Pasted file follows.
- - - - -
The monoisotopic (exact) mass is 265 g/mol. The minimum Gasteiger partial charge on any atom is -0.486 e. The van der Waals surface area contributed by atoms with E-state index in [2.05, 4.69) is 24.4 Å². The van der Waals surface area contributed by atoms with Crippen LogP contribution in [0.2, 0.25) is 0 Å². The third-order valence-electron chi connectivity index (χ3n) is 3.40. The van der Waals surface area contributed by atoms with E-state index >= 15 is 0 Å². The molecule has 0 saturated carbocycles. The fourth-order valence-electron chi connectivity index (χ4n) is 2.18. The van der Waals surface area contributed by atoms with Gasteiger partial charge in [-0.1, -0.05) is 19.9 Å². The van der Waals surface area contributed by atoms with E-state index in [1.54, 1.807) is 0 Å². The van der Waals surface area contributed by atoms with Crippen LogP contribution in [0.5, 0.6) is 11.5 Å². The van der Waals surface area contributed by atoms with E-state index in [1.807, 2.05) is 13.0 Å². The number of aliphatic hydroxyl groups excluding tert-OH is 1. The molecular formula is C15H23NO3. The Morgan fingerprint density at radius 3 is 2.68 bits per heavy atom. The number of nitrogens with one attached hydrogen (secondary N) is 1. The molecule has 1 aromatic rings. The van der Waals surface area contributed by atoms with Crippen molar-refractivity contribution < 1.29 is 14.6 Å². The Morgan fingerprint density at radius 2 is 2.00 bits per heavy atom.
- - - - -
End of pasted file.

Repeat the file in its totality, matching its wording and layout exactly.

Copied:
The monoisotopic (exact) mass is 265 g/mol. The minimum Gasteiger partial charge on any atom is -0.486 e. The van der Waals surface area contributed by atoms with E-state index in [2.05, 4.69) is 24.4 Å². The van der Waals surface area contributed by atoms with Crippen LogP contribution in [0.2, 0.25) is 0 Å². The third-order valence-electron chi connectivity index (χ3n) is 3.40. The van der Waals surface area contributed by atoms with E-state index >= 15 is 0 Å². The molecule has 0 saturated carbocycles. The fourth-order valence-electron chi connectivity index (χ4n) is 2.18. The van der Waals surface area contributed by atoms with Gasteiger partial charge in [-0.1, -0.05) is 19.9 Å². The van der Waals surface area contributed by atoms with E-state index in [1.54, 1.807) is 0 Å². The van der Waals surface area contributed by atoms with Crippen LogP contribution in [0.5, 0.6) is 11.5 Å². The van der Waals surface area contributed by atoms with E-state index in [1.807, 2.05) is 13.0 Å². The number of aliphatic hydroxyl groups excluding tert-OH is 1. The molecular formula is C15H23NO3. The Morgan fingerprint density at radius 3 is 2.68 bits per heavy atom. The number of nitrogens with one attached hydrogen (secondary N) is 1. The molecule has 1 aromatic rings. The van der Waals surface area contributed by atoms with Crippen molar-refractivity contribution < 1.29 is 14.6 Å². The Morgan fingerprint density at radius 2 is 2.00 bits per heavy atom.